recognizing that to preserve an issue for appeal, an appellant must obtain a ruling from the trial courtSummary of this case from Smith v. State
July 26, 2002.
Appeal from the District Court, Third Judicial District, Kenai, Jonathan H. Link, Judge, and David S. Landry, Magistrate. Trial Court No. 3KN-99-1655 Cr.
Carol A. Brenckle, Kenai, for Appellant.
John W. Wolfe, Assistant District Attorney, Dwayne McConnell, District Attorney, Kenai, and Bruce M. Botelho, Attorney General, Juneau, for Appellee.
Before: COATS, Chief Judge, and MANNHEIMER and STEWART, Judges.
Miriam M. Mahan kept over 130 animals on her property, including 9 horses, 2 llamas, 10 cows, 18 sheep, 1 goat, 34 pigs, 21 dogs, 10 cats, 18 assorted birds, and a number of rabbits. At the request of some of Mahan's relatives, a private organization called Alaska Equine Rescue entered Mahan's property to check on the condition of these animals. They found that the animals were in ill-health and were not adequately cared for. With the aid of the Alaska State Troopers, Equine Rescue removed the animals from Mahan's property and found foster homes for them.
Mahan was ultimately convicted of one consolidated count of cruelty to animals, AS 11.61.140(a)(1)-(2), for neglecting these animals. She now appeals her conviction and certain aspects of her sentence.
Mahan raises a number of claims on appeal. For the reasons explained here, we conclude that none of these claims has merit, and we therefore affirm Mahan's conviction and sentence.
Mahan's request for a writ of assistance
After Alaska Equine Rescue rescued the animals from Mahan's property, it placed them with various "foster families". When Mahan's attorney prepared for trial, she arranged through Equine Rescue to visit Mahan's animals and the families caring for them. However, the defense attorney's initial visits did not go well, and the foster families (apparently through Equine Rescue) resisted further contacts. Ultimately, Equine Rescue agreed to further visits, but only if the defense attorney refrained from pressuring the foster families to answer a questionnaire that the defense attorney had prepared.
At this point, Mahan's attorney asked the district court to issue a writ of assistance — a court order directing the state troopers to accompany the defense attorney on her visits to the foster families. The defense attorney conceded that the foster families were willing to allow her to visit their property and to photograph Mahan's animals, but the defense attorney claimed that the foster families were unwilling to answer her questionnaire. Thus, the defense attorney told the court, she needed police assistance to get the foster families to answer her questionnaire.
A "writ of assistance" is a court order directing law enforcement officers to assist a litigant in enforcing a judgement or decree. Black's Law Dictionary defines "writ of assistance" as limited to enforcement of decrees adjudicating title to real property, but Alaska cases use the term in a broader sense. For example, one Alaska case speaks of a writ of assistance to aid a trustee in supervising and preventing the removal or destruction of assets that were the subject of a pre-judgement attachment. Several other supreme court decisions refer to writs of assistance issued to enforce child custody and visitation decrees, and one case speaks of a writ of assistance issued to aid the Division of Family and Youth Services in entering a home to investigate a child's welfare.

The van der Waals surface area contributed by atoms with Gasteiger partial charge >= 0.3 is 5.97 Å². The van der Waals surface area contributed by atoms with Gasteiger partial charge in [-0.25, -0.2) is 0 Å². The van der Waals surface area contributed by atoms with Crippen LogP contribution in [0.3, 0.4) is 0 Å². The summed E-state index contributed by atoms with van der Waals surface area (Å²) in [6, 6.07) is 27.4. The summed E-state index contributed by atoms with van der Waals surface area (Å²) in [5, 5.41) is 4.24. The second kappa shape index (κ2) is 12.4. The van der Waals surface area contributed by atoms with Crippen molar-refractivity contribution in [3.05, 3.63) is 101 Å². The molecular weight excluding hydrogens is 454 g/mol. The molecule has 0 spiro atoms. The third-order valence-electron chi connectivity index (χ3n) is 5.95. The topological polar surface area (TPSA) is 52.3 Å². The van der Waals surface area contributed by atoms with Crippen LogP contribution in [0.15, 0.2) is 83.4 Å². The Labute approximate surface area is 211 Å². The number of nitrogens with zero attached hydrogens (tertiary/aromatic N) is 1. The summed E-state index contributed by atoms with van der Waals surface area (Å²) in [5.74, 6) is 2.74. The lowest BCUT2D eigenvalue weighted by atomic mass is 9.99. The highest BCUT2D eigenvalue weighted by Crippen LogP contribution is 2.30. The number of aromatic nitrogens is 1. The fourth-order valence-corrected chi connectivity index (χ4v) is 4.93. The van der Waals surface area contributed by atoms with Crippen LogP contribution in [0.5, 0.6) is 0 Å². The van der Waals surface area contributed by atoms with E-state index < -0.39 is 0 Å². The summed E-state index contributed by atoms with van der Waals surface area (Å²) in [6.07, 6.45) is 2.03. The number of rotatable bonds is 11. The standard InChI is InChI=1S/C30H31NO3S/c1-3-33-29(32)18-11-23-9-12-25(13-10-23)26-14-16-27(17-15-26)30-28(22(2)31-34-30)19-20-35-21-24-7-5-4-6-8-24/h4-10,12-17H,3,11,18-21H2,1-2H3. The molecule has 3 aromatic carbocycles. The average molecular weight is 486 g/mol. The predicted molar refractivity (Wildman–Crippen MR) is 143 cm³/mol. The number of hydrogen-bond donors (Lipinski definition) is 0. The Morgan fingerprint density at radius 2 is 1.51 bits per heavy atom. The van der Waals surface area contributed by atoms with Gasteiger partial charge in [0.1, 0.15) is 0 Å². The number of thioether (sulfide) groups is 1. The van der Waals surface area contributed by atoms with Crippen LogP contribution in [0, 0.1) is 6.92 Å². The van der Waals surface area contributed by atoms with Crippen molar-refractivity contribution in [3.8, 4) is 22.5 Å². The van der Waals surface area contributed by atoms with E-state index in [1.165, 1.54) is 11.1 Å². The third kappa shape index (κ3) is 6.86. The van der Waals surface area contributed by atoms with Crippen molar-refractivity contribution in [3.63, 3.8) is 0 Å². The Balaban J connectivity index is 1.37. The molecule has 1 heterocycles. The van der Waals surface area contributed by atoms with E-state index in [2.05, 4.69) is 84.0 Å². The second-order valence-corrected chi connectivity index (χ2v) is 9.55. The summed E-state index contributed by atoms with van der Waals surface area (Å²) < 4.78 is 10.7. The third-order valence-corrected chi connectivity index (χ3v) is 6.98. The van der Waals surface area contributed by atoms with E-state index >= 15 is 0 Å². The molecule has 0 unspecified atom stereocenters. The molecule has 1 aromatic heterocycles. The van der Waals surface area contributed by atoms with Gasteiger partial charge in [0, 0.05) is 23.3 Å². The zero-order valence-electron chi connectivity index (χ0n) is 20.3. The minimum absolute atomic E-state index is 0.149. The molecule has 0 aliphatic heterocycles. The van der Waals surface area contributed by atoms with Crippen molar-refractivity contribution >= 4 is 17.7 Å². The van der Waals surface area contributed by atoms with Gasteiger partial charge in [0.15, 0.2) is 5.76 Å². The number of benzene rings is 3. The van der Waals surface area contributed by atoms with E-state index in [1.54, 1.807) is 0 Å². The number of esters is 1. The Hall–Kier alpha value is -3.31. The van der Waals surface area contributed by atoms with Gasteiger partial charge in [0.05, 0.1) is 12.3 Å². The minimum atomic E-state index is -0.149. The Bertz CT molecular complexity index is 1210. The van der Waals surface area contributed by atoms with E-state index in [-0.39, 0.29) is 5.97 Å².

Id. (7th edition, 1999), p. 1603.
See Eagle Air, Inc. v. Corroon and Black / Dawson and Co. of Alaska, Inc., 648 P.2d 1000, 1006 (Alaska 1982).
See D.M. v. Div. of Family and Youth Services, 995 P.2d 205, 207 (Alaska 2000).
But although Alaska cases may use the term "writ of assistance" in a broader sense than its historical origins, the gist of a writ of assistance remains the same: it is a court order directing law enforcement officers to assist a person in enforcing a prior court order when there is reason to believe that enforcement efforts may be met with forcible opposition.
Thus, to determine whether Mahan's attorney was entitled to a writ of assistance to help her force the foster families to answer her questionnaire, the primary question to ask is whether Mahan's attorney was legally entitled to demand answers to her questionnaire in the first place. The answer is no. A person has no legal duty to answer an attorney's questions unless the questions are posed after the person has been sworn as a witness at a deposition or court hearing.
If Mahan's attorney believed that her client would be denied a fair trial unless the foster families were forced to answer the questions in her questionnaire, she could have asked the district court to order the deposition of these families under Alaska Criminal Rule 15(a). But unless and until the court ordered a deposition and the foster families were properly subpoenaed to attend that deposition, the families were under no legal obligation to respond to the questionnaire — and, thus, the defense attorney was not entitled to police assistance to force or intimidate the families to answer her questions. We therefore uphold the district court's denial of Mahan's request for a writ of assistance.